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In medicine, shock is a life-threatening medical emergency characterized by inability of the body to supply enough oxygen to meet tissue requirements. Hypotension is usually, though not always, present. Without prompt medical treatment, shock usually causes death.
Types of shock
- The single most common cause of shock is blood loss, resulting from a serious wound or a severe burn leading to hypovolemic shock. It is necessary to immediately control bleeding and restore the victims blood volume by giving intravenous fluids and blood transfusions.
- Cardiogenic shock is caused by the failure of the heart to pump effectively. This can be due to damage to the heart muscle, most often from a large myocardial infarction. Other causes of cardiogenic shock include cardiac tamponade, arrhythmias, or cardiac valve problems.
- Septic shock is caused by overwhelming infection leading to vasodilation. Despite a generally increased cardiac output the body is unable to meet the demand for oxygen. It is treated by antibiotics, fluid replacement, and vasoconstrictors.
- Less commonly severe anaphylactic reactions may cause anaphylactic shock as allergens trigger widespread vasodilation and movement of fluid out of the blood into the tissues.
- The rarest cause of shock is acute spinal cord injury leading to neurogenic shock. Neurogenic shock is caused by the sudden loss of the sympathetic nervous system signals to the smooth muscle in vessel walls. Without this constant stimulation the vessels relax resulting in a sudden decrease in peripheral vascular resistance and decreased blood pressure.
Symptoms and signs
The external signs and symptoms of shock are:
- feeling of thickness, weakness, thirst;
- pallor, especially visible at the inner side of the lips when the casualty has a dark skin;
- rapid pulse (tachycardia, more than 120 beats per minute), the radial pulse is difficult to feel;
- when pressing a finger nail, it takes more than two seconds for the colour to come back;
- confusion or anxiety;
Other signs can be evaluated:
Patients with hypovolaemic or cardiogenic shock will have cold and clammy hands and feet. Septic, anaphylactic and neurogenic shock may present with warm extremities.
- as the pressure is low, the pulse is hard to feel and the nails colour back slowly;
- the transport of oxygen by the blood is less efficient, so the blood is concentrated in the important organs through peripheral vasoconstriction (causing pallor), and the heart beat and breath is accelerated to increase the oxygen transport rate;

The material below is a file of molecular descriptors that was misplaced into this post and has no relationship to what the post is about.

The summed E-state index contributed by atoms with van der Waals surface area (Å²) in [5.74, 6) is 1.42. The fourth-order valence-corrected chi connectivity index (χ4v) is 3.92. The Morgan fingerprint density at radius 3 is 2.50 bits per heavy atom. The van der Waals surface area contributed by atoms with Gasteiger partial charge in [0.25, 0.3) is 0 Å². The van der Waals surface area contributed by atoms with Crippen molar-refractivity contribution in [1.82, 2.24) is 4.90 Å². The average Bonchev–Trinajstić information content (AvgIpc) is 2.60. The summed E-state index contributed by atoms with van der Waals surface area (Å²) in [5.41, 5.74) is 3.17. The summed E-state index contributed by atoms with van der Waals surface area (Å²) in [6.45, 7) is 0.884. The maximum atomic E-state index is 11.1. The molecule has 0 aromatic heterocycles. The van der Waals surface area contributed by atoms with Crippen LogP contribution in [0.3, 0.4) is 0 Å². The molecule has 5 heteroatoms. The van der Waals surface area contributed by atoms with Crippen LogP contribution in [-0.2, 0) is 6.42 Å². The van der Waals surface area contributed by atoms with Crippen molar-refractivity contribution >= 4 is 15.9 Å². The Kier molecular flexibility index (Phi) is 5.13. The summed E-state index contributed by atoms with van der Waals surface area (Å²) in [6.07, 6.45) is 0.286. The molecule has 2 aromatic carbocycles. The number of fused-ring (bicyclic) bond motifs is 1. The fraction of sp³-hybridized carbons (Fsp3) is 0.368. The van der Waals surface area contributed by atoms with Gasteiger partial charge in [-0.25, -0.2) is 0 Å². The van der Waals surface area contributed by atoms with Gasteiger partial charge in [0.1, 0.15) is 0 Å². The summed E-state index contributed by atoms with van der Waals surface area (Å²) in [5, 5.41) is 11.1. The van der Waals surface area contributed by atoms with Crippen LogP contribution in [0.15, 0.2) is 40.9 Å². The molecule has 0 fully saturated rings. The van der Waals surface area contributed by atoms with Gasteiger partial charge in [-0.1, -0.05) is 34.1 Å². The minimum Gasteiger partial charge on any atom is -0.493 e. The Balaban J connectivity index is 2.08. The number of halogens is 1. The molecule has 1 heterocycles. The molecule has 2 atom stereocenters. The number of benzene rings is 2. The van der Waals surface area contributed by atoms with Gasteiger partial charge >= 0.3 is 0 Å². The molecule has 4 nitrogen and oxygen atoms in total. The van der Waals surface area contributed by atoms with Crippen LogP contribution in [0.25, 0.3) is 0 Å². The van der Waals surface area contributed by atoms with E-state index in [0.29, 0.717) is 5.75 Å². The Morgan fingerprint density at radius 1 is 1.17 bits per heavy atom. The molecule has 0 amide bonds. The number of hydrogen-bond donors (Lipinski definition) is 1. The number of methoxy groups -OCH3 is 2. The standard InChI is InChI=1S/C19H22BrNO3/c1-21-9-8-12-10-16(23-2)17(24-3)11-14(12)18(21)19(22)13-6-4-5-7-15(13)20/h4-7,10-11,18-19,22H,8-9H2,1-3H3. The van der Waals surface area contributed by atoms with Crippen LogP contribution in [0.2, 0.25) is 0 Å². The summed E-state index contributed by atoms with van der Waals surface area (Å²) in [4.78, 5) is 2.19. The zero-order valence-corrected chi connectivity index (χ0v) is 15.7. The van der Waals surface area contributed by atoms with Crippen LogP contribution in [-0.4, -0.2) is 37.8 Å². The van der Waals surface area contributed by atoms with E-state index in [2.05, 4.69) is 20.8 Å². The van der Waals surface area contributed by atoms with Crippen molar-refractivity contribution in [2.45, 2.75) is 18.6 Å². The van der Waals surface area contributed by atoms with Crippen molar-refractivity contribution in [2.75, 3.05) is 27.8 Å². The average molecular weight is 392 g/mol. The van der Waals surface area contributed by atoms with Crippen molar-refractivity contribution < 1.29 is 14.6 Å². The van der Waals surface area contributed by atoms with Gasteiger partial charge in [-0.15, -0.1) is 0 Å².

- the thirst and decreased urine production is a result of the loss of intravascular fluid; but giving fluids to drink may be more detrimental than beneficial:
- one of the probable symptoms is loss of alertness; in such a case the patient may lose their upper airway protective reflexes. As a result, stomach contents may be regurgitated and aspirated into the lungs. The acidic stomach contents causes a severe pneumonitis and/or obstruction of ventilation to the lungs.
- the patient may need surgery and thus anaesthesia; a full stomach is not recommended for an anaesthesia for the same reasons.
- The loss of liquid is medically compensated by intravenous drip and not per os (through the mouth).
Shock is a medical emergency. First aid treatment includes calling for help, controlling any external bleeding and giving oxygen if it is available. CPR may be necessary if the casualty stops breathing.
Although this is a protection reaction, the shock itself will induce problems; the circulatory system being less efficient, the body gets "exhausted" and finally, the blood circulation and the breathing slow down and finally stop (cardiac arrest). The main way to avoid this deadly consequence is to make the blood pressure rise again with
- vessel filling with intravenous drip;
- use of vasopressing drugs (e.g. to induce vasoconstriction);
- use of antishock pants that compress the legs and concentrate the blood in the important organs (lungs, heart, brain).
- use of blanket/s to keep the patient warm - Mylar emergency blankets are used to reflect the patient's body heat back to the patient.
These aim of these acts is only to allow the survival during the transportation to the hospital; they do not cure the cause of the shock. Specific treatment depends on the cause.
A compromise must be found between:
- raising the blood pressure to be able to transport "safely" (when the blood pressure is too low, any motion can lower the heart and brain perfusion, and thus cause death);
- respecting the Golden Hour: when surgery is needed, it must be performed within the first hour.
This is the stay and play versus the load and go debate.
The prognosis of shock depends on the underlying cause and the nature and extent of concurrent problems.
Hypovolemic, anaphylactic and neurogenic shock are readily treatable and respond well to medical therapy. Septic shock however, is a grave condition and with a mortality rate between 30% and 50%. The prognosis of cardiogenic shock is even worse.
Shock is said to evolve from reversible to irreversible. This clinical distinction is generally only made retrospectively. Most cases of untreated reversible shock progress to irreversible shock within six hours due to hypoxic tissue damage.
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